A Public Limited Company
or p l c) is a type of limited company
in the United Kingdom or the Republic of Ireland which is permitted to offer its shares
to the public. The designation was introduced in the U.K. by the Companies Act 1980, and in the Republic of Ireland by the Companies (Amendment) Act 1983.
A public limited company must include the words "public limited company" or their abbreviation at the end of its name. The lower-case abbreviation p.l.c. is specified in the UK Companies Act 2006
, Section 58, but in practice the Registrar of Companies ignores punctuation. In the Republic of Ireland, the upper-case initials CPT
(Irish: cuideachta phoiblí theoranta
) may be used instead of p.l.c., but rarely — as of 2007, two public limited companies registered with Irish suffixes; one, bilingually, and misspelt; . In the UK, Welsh companies may use CCC
(Welsh: cwmni cyfyngedig cyhoeddus
) in place of p.l.c.
Certain public limited companies (mostly nationalised concerns), incorporated under special legislation, are exempted from bearing any of the identifying suffixes — p.l.c., c.c.c., and CPT.
When a new company incorporates either in England and Wales, or in Scotland, it must register with Companies House
, an Executive Agency
of the Department for Business, Enterprise and Regulatory Reform
. Northern Ireland
has a separate Registrar of Companies. In the Republic of Ireland the equivalent executive agency is the Companies Registration Office, Ireland
When forming (or creating) a "p.l.c." there must be:
- a certificate of entitlement (the trading certificate) to do business and borrow capital.
- at least £50,000-worth (Republic of Ireland: €38,092.14) of share capital, of which at least 25% must have been paid for,
- two directors, one of whom may also be the company secretary,
- two shareholders,
While it is not compulsory for a p.l.c. to offer its shares to the public (some p.l.c.s are privately owned, maintaining the p.l.c. designation for the extra financial status), many do so, and their shares are usually traded on either the London Stock Exchange or the Alternative Investments Market (AIM). Irish public limited companies usually trade on the Irish Stock Exchange, though many also list on the LSE, or more rarely, the AIM.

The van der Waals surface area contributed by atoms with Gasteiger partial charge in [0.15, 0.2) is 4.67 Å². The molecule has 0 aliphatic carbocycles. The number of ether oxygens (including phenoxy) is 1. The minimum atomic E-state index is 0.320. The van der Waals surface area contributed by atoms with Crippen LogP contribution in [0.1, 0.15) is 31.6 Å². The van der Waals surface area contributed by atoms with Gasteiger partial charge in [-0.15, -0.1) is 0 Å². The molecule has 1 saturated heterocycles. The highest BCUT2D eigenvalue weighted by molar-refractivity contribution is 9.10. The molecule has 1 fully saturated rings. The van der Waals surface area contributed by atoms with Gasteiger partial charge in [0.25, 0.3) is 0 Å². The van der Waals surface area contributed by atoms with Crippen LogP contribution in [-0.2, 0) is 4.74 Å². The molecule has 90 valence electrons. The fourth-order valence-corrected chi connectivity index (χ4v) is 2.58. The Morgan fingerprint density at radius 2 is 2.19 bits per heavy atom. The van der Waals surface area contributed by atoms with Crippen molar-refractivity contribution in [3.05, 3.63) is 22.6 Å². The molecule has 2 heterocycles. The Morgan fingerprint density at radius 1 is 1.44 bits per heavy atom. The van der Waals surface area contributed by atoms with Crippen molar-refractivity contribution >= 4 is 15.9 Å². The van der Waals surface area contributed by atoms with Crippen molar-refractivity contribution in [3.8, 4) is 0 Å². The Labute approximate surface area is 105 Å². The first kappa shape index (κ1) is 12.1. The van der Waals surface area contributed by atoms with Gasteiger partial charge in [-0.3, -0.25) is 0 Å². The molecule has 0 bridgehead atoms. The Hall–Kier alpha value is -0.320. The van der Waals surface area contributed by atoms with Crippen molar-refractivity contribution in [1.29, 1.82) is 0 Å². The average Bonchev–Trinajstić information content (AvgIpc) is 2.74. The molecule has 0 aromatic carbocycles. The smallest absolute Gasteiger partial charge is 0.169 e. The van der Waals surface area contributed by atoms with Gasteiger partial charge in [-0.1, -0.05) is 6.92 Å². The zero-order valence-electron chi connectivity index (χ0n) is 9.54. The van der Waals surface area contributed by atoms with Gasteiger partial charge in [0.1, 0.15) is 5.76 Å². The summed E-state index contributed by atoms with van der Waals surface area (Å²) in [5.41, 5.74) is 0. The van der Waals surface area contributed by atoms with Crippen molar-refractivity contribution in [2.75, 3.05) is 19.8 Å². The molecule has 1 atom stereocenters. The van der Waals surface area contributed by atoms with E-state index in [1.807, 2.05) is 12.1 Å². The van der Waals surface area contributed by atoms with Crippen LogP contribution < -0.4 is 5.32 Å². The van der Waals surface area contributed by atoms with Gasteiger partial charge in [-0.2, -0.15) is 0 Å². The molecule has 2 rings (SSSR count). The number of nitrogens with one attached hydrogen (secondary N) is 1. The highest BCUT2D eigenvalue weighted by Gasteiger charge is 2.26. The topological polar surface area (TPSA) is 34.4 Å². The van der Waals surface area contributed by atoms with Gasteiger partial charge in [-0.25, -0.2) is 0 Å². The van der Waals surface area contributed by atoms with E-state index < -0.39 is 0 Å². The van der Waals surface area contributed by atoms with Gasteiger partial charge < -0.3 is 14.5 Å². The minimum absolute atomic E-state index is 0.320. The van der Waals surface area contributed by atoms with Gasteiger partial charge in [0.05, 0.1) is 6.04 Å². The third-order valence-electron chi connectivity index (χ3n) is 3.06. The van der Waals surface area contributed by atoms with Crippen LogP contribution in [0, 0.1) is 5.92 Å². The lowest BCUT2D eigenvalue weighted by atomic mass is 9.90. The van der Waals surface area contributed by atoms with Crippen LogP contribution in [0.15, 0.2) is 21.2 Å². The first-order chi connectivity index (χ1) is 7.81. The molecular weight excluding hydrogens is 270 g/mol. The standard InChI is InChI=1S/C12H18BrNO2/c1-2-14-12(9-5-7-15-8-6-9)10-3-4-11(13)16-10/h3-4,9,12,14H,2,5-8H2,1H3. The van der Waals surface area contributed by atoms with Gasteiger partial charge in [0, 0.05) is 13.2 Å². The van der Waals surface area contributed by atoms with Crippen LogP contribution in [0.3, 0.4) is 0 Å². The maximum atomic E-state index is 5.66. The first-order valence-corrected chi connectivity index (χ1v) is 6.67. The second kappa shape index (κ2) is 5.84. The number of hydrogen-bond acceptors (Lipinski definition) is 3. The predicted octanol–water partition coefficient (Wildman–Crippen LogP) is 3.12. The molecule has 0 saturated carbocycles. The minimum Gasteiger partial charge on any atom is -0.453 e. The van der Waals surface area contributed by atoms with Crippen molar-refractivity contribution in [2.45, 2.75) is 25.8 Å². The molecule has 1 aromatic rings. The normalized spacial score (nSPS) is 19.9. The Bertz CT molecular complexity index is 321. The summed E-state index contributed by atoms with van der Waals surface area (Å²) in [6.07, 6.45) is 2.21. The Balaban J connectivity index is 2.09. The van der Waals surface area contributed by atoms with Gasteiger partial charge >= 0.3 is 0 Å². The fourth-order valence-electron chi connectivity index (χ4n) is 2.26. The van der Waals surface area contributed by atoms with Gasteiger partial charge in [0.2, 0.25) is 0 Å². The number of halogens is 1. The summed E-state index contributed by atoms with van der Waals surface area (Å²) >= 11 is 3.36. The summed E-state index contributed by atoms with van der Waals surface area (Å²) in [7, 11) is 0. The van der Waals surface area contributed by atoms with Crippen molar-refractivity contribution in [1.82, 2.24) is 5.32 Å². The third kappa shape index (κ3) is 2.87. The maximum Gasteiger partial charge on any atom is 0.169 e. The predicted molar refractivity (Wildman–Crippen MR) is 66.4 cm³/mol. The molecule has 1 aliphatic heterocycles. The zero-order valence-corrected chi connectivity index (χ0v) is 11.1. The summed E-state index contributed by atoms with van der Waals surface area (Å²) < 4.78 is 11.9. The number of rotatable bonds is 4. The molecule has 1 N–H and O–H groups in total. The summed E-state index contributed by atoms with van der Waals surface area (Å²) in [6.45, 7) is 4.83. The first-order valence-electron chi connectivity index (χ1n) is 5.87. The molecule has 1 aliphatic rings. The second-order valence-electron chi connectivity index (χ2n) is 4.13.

Formation of a public company requires a minimum of two directors. In general terms anyone can be a company director, but there are some rules. You can't be a company director if:
- in the case of "p.l.c."s or their subsidiaries, you are over 70 years of age or reach 70 years of age while in office, unless you are appointed or re-appointed by resolution of the company in general meeting of which special notice has been given.
- you are an undischarged bankrupt, or disqualified by a Court from holding a directorship, unless given leave to act in respect of a particular company or companies,
There is no minimum age limit in the Companies Act for a director to be appointed in England and Wales. However, he or she must be able to consent to their own appointment. One should seek legal advice if intending to appoint a very young person as a director of a company.
In Scotland the Registrar will not register for any company the appointment of a director under the age of 16 years old. A child below that age does not have the legal capacity to accept a directorship - Age of Legal Capacity (Scotland) Act 1991.
Some people who are not British or European Union citizens are restricted as to what work they may do while in the UK.
The secretary (or each joint secretary) of a public limited company must also be a person who appears to the directors to have the necessary knowledge and ability to fulfil the functions and who: